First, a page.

This objection to anarcho-capitalism comes from none other than one of history’s first libertarians – John Locke. Locke believed that a government is necessary to resolve disputes and decide on punishments, because no individual is qualified to be an impartial judge in his own case. Virtually all of us, when we feel wronged, have a tendency to exaggerate the magnitude of the injury we have suffered and to demand a punishment that is likely to be disproportionate to the offense. On the other hand, when a person has wronged somebody else, he has an incentive to maintain his innocence or to argue that his act was not as grievous as was truly the case. A third party, not itself a victim or a perpetrator of the wrongful act, is needed to ascertain both the facts of the case and the apportionment of guilt and punishment. Sometimes, such a third party could indeed be a private arbiter. However, it is entirely possible for two private DRAs to each be vested – either emotionally, financially, or both – in the interests of their particular clients in a manner that would detract from objectivity in reaching a decision. In that case, I believe that an indispensable role exists for government to provide the desirable impartial arbitration.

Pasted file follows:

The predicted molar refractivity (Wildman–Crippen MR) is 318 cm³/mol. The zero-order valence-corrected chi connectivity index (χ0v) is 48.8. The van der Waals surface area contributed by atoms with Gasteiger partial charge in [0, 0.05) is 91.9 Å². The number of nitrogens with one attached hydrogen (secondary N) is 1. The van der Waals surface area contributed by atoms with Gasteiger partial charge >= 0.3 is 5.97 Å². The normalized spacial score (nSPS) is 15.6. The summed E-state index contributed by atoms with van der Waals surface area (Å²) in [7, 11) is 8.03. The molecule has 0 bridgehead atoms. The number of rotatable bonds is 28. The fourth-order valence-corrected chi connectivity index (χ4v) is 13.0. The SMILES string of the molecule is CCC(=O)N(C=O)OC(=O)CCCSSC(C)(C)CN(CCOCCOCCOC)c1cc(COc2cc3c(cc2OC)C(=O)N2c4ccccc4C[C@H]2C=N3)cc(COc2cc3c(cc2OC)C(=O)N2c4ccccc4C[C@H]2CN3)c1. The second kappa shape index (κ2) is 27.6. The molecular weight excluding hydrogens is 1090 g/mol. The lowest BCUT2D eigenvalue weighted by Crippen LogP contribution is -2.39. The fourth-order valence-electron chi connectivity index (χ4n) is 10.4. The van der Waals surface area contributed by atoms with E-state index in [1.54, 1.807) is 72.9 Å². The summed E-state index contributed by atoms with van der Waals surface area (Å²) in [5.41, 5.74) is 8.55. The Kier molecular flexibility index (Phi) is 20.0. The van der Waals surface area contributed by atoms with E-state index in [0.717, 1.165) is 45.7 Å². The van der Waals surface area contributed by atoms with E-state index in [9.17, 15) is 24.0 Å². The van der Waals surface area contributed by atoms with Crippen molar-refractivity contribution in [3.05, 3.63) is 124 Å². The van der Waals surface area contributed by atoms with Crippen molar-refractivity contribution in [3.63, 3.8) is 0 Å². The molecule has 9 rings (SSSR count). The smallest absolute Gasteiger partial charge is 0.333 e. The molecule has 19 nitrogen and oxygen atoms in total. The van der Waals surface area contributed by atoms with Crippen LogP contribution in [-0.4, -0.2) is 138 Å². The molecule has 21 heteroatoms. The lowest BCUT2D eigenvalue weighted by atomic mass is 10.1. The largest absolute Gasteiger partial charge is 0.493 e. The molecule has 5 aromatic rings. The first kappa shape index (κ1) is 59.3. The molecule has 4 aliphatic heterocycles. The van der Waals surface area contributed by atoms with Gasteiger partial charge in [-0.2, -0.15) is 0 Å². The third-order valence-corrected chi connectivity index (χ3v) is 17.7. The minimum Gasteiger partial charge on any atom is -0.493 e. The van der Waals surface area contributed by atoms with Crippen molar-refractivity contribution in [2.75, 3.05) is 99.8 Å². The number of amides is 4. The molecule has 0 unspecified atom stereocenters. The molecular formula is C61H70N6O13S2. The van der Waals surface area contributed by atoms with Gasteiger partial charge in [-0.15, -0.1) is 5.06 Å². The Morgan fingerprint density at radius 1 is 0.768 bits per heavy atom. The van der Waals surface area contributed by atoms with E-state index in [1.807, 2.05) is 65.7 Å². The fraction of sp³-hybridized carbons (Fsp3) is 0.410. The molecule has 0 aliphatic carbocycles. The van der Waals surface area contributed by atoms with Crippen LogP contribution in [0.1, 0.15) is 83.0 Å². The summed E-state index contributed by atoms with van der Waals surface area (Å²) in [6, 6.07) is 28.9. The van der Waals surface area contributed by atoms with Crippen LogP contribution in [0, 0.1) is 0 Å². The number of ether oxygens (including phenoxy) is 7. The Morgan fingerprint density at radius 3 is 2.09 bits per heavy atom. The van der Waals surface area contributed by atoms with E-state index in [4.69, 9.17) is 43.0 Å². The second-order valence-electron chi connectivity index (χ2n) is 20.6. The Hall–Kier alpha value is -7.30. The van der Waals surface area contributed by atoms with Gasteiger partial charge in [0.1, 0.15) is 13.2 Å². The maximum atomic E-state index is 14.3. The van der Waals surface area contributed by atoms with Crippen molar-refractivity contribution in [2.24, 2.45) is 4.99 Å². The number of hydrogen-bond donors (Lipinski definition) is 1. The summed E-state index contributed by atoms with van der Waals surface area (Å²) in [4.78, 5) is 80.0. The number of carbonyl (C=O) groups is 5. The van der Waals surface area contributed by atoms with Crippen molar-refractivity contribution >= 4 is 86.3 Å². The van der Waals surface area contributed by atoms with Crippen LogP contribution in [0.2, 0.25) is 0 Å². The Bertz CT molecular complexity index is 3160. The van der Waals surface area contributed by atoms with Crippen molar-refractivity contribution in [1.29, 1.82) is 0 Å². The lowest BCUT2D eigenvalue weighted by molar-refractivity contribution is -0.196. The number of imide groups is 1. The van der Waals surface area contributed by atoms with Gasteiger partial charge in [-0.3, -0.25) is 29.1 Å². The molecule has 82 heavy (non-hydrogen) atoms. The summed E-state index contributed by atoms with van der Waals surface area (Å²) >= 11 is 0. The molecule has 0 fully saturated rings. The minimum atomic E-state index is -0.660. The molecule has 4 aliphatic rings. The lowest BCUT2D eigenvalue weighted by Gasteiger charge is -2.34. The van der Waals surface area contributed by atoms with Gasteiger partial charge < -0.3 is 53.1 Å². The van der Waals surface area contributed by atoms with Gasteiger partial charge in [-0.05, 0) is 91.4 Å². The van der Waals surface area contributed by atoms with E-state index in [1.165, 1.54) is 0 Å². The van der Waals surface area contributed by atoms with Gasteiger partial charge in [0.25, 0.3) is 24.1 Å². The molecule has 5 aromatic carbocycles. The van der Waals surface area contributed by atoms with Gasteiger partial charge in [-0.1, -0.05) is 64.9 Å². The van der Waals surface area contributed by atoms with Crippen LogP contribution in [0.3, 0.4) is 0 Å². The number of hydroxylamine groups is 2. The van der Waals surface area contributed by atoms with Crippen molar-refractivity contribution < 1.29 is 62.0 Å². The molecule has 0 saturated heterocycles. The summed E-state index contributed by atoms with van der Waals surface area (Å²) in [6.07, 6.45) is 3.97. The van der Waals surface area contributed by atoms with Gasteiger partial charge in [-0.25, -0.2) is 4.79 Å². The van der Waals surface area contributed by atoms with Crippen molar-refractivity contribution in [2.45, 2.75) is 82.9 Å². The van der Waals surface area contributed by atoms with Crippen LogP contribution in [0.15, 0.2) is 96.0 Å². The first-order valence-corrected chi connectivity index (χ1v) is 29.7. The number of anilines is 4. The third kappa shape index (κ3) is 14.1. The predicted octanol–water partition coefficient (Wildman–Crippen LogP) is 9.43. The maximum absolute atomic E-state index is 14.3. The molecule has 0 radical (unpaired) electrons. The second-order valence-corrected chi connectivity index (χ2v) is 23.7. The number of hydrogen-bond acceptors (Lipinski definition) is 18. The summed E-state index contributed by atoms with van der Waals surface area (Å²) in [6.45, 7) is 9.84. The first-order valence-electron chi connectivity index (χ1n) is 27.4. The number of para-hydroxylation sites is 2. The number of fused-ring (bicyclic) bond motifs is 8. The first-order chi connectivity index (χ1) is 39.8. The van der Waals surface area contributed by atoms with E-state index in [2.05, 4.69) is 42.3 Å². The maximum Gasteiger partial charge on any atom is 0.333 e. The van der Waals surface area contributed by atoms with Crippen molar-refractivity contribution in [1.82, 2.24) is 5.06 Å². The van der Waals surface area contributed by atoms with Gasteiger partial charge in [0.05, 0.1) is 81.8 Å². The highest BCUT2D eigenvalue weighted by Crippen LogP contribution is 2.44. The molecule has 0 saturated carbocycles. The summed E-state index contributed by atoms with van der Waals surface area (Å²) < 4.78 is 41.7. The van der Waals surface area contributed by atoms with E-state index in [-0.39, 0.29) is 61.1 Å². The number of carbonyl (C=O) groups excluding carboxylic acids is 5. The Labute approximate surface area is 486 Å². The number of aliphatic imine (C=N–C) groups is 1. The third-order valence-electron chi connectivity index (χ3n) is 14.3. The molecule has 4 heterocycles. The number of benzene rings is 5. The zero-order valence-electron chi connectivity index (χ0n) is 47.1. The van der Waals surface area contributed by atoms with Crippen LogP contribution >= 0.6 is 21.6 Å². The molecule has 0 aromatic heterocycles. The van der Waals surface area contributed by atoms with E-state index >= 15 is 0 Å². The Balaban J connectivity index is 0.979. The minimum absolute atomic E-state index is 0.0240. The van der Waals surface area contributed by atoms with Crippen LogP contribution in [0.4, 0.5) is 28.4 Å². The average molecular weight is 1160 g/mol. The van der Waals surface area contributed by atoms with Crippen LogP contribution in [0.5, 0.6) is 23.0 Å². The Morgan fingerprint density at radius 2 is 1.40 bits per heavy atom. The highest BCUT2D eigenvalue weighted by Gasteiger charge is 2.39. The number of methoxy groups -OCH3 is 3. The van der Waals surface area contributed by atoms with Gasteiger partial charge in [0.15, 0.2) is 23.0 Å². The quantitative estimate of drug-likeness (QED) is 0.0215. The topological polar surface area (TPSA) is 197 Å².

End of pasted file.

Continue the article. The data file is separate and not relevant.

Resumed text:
Objection 5: Over-Emphasis on Names, Under-Emphasis on Reality

My concern with anarcho-capitalism is it substitutes consideration of the names of political arrangements for the reality of those arrangements – i.e., the physical actions performed by physical people in the physical world. Whether a function is called a “market” function or a “government” function is not as important as the physical movements involved in carrying out that function. If the physical movements involved do not cause disruption of body or property (as in violence) and do not involve the formation of chemical reactions corresponding to false impressions of reality in the brains of parties to a transaction (as in coercive dishonesty), then the action is legitimate from the standpoint of natural law. On the other hand, if the physical movements of individuals correspond to acts of violence or coercive dishonesty, then these actions are illegitimate – irrespective of whether the individuals call themselves (or are called by others) government officials, free-market DRAs, or private gangsters.